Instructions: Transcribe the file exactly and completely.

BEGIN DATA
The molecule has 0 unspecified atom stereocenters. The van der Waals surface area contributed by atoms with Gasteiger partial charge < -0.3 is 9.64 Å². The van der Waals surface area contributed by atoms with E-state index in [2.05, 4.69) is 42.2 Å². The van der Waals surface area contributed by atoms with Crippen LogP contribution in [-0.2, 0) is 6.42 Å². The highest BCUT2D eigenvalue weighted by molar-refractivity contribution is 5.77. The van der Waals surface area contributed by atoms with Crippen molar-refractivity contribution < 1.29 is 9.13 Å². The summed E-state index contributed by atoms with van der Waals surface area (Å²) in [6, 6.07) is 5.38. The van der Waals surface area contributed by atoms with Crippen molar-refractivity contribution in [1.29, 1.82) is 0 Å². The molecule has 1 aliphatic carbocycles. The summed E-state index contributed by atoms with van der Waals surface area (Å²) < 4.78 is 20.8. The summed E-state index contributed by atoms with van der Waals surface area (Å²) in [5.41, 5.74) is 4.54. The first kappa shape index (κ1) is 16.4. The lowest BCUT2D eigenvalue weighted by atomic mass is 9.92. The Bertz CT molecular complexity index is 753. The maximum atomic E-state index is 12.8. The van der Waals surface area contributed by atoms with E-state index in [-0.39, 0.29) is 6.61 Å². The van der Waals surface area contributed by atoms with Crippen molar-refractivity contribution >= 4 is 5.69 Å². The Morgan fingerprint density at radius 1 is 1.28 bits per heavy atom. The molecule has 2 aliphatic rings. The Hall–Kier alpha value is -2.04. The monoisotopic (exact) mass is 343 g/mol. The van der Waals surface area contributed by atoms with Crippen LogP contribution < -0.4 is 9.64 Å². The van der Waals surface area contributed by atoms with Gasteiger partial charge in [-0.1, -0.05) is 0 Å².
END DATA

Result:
The molecule has 0 unspecified atom stereocenters. The van der Waals surface area contributed by atoms with Gasteiger partial charge < -0.3 is 9.64 Å². The van der Waals surface area contributed by atoms with E-state index in [2.05, 4.69) is 42.2 Å². The van der Waals surface area contributed by atoms with Crippen LogP contribution in [-0.2, 0) is 6.42 Å². The highest BCUT2D eigenvalue weighted by molar-refractivity contribution is 5.77. The van der Waals surface area contributed by atoms with Crippen molar-refractivity contribution < 1.29 is 9.13 Å². The summed E-state index contributed by atoms with van der Waals surface area (Å²) in [6, 6.07) is 5.38. The van der Waals surface area contributed by atoms with Crippen molar-refractivity contribution in [1.29, 1.82) is 0 Å². The molecule has 1 aliphatic carbocycles. The summed E-state index contributed by atoms with van der Waals surface area (Å²) < 4.78 is 20.8. The summed E-state index contributed by atoms with van der Waals surface area (Å²) in [5.41, 5.74) is 4.54. The first kappa shape index (κ1) is 16.4. The lowest BCUT2D eigenvalue weighted by atomic mass is 9.92. The Bertz CT molecular complexity index is 753. The maximum atomic E-state index is 12.8. The van der Waals surface area contributed by atoms with E-state index in [-0.39, 0.29) is 6.61 Å². The van der Waals surface area contributed by atoms with Crippen molar-refractivity contribution >= 4 is 5.69 Å². The Morgan fingerprint density at radius 1 is 1.28 bits per heavy atom. The molecule has 2 aliphatic rings. The Hall–Kier alpha value is -2.04. The monoisotopic (exact) mass is 343 g/mol. The van der Waals surface area contributed by atoms with Crippen LogP contribution < -0.4 is 9.64 Å². The van der Waals surface area contributed by atoms with Gasteiger partial charge in [-0.1, -0.05) is 0 Å².